Some Nebraska schools are moving to a four-day school week, following the lead of at least six other school districts in the state.
Amid a challenging hiring and retention climate, some rural administrators are sweetening the pot by reducing a teacher’s work week while maintaining the same pay. The move also promises savings in energy and maintenance costs.
Parents, however, are fearful of increased childcare costs, loss of work income and diminished classroom time negatively impacting their children’s education – especially after students nationwide fell woefully behind during the pandemic.
The research on the long-term effects of a four-day school week is largely inconclusive, owing to the relatively small sample of study cohorts and the recency of the schedule’s adoption. But that hasn’t stopped districts from trying it.
As recently as 2019, at least 650 school districts in over 24 states in mostly rural areas had adopted the four-day week, a 600% increase over the two previous decades. That figure is estimated to be far higher now since the pandemic.
At least six Nebraska districts are on a four-day week currently. Banner County, Conestoga, Weeping Water, Minatare, Hay Springs, and Wynot. The state does not stipulate the number of days each week schools must offer instruction, just the number of instruction hours – 1,032 for elementary, and 1,080 for high school.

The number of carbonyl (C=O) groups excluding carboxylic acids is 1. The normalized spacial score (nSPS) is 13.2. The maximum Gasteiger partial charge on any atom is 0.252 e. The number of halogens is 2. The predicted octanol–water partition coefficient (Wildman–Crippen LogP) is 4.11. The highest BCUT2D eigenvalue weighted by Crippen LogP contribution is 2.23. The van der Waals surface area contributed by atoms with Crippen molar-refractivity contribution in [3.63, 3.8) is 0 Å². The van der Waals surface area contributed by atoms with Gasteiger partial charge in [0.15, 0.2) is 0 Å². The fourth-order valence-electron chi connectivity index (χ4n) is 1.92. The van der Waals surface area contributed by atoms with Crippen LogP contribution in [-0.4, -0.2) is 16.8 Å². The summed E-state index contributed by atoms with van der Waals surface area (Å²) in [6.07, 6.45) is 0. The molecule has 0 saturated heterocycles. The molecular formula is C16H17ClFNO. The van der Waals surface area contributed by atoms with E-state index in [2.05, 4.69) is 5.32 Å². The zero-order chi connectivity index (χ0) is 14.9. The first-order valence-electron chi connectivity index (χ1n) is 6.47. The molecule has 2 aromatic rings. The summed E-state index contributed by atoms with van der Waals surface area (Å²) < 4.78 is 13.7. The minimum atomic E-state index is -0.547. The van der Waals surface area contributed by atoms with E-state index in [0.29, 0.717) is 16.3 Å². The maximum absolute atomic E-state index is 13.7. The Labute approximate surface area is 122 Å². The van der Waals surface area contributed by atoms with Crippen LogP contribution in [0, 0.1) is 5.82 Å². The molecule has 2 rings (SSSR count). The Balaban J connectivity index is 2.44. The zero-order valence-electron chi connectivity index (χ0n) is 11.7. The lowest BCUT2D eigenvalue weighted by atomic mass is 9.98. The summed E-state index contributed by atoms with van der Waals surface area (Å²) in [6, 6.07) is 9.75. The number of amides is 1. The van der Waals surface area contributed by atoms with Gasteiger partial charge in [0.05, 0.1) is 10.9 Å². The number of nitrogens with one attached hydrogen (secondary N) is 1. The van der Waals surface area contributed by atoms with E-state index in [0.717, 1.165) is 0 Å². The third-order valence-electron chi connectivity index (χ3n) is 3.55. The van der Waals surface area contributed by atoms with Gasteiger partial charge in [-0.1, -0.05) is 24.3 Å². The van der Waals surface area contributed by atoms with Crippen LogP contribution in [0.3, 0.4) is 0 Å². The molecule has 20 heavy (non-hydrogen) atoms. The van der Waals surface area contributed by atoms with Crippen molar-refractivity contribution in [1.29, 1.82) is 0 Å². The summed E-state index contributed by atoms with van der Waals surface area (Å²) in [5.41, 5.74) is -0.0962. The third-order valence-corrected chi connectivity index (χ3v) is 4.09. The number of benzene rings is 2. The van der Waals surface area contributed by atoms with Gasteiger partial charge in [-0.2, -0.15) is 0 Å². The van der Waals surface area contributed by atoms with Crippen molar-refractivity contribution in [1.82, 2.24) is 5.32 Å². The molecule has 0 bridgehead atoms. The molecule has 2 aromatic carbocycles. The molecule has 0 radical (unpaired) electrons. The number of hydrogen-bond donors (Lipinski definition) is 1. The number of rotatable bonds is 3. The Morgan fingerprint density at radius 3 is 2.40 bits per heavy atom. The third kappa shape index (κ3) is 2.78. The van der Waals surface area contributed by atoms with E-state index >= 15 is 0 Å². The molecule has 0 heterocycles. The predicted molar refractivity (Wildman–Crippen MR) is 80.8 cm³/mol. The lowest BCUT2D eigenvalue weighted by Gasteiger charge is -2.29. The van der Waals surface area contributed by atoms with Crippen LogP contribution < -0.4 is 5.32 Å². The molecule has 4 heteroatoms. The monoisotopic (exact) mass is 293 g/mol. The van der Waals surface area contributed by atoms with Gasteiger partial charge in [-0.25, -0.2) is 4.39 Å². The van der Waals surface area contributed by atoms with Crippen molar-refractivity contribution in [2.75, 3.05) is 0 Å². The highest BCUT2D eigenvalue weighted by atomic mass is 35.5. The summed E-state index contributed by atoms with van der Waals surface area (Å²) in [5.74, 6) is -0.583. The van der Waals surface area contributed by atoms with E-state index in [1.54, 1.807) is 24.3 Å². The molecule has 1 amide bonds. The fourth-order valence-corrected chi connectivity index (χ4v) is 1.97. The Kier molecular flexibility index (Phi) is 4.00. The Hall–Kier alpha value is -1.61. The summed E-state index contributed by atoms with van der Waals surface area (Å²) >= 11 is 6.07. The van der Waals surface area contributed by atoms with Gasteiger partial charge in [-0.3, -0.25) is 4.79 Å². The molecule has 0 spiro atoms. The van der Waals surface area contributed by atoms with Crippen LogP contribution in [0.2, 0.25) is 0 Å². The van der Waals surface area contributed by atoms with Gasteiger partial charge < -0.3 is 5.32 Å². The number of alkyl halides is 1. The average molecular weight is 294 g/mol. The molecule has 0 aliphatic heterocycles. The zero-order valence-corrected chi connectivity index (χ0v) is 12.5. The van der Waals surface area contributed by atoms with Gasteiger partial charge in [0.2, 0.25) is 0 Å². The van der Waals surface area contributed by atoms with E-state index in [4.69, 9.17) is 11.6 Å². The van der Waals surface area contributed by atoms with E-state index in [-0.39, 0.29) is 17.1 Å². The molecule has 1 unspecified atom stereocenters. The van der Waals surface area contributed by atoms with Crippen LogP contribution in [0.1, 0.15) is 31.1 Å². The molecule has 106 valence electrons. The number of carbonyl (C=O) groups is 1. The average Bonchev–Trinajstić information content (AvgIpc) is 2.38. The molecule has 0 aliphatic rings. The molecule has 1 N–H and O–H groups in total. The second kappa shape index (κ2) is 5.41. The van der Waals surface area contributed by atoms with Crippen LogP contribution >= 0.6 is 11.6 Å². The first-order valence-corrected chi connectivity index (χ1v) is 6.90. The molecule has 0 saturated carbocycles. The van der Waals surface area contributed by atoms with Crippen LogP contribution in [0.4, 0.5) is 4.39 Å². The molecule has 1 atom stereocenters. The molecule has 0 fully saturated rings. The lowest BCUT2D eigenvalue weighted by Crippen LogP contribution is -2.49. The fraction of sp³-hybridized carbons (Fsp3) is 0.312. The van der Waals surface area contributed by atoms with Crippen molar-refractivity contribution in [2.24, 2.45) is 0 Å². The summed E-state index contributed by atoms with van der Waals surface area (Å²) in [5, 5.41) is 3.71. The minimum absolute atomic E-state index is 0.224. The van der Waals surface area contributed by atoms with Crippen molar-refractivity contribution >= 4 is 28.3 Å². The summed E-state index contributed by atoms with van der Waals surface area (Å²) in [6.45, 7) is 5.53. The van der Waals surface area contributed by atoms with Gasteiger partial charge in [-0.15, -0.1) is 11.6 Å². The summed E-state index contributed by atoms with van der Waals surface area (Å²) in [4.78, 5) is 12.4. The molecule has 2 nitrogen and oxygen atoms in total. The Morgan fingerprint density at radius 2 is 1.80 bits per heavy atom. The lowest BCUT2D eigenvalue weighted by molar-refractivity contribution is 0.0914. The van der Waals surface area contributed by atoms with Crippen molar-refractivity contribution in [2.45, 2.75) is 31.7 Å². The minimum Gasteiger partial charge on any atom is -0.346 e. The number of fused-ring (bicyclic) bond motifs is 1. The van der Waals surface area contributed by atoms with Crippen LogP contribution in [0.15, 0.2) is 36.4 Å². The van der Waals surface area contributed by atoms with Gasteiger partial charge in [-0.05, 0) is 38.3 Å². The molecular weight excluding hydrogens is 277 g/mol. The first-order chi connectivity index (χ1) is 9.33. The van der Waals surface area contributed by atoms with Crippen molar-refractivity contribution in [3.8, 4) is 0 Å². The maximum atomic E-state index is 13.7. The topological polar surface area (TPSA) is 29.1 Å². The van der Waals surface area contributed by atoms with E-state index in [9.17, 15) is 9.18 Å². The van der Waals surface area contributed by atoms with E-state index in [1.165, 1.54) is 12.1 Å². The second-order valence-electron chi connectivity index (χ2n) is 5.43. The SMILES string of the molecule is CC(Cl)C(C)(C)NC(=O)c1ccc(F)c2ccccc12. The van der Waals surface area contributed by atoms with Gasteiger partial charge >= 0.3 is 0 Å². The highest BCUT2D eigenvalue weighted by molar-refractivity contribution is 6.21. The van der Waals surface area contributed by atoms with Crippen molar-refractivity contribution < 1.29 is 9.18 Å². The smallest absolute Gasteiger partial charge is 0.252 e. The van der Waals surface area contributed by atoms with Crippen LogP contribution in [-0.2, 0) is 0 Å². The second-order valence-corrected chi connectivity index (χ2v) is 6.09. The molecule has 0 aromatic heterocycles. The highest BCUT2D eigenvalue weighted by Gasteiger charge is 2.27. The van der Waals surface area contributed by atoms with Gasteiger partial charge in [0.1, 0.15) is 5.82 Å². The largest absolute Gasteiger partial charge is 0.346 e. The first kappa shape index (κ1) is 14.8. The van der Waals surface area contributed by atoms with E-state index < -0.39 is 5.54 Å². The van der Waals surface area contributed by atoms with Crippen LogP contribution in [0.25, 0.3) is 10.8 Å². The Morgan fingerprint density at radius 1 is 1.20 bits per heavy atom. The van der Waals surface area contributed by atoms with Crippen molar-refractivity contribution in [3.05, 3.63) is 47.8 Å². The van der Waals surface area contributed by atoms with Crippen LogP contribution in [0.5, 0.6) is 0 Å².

To meet the requirement, some districts simply extend each school day while others offer additional for-credit instruction to make up the difference.
Childcare tends to be the biggest question when districts consider a four-day week, said Jack Moles, executive director of the Nebraska Rural Community Schools Association.
“It ends up being a day that there are several babysitters around, because high school students don’t have class,” he said.
But those babysitters aren’t free, and parents are still on the hook to make arrangements.
In one large Missouri school district, parents were so upset that the school board enacted a four-day week despite their concerns, their Representative introduced a bill to require district voters also get a say.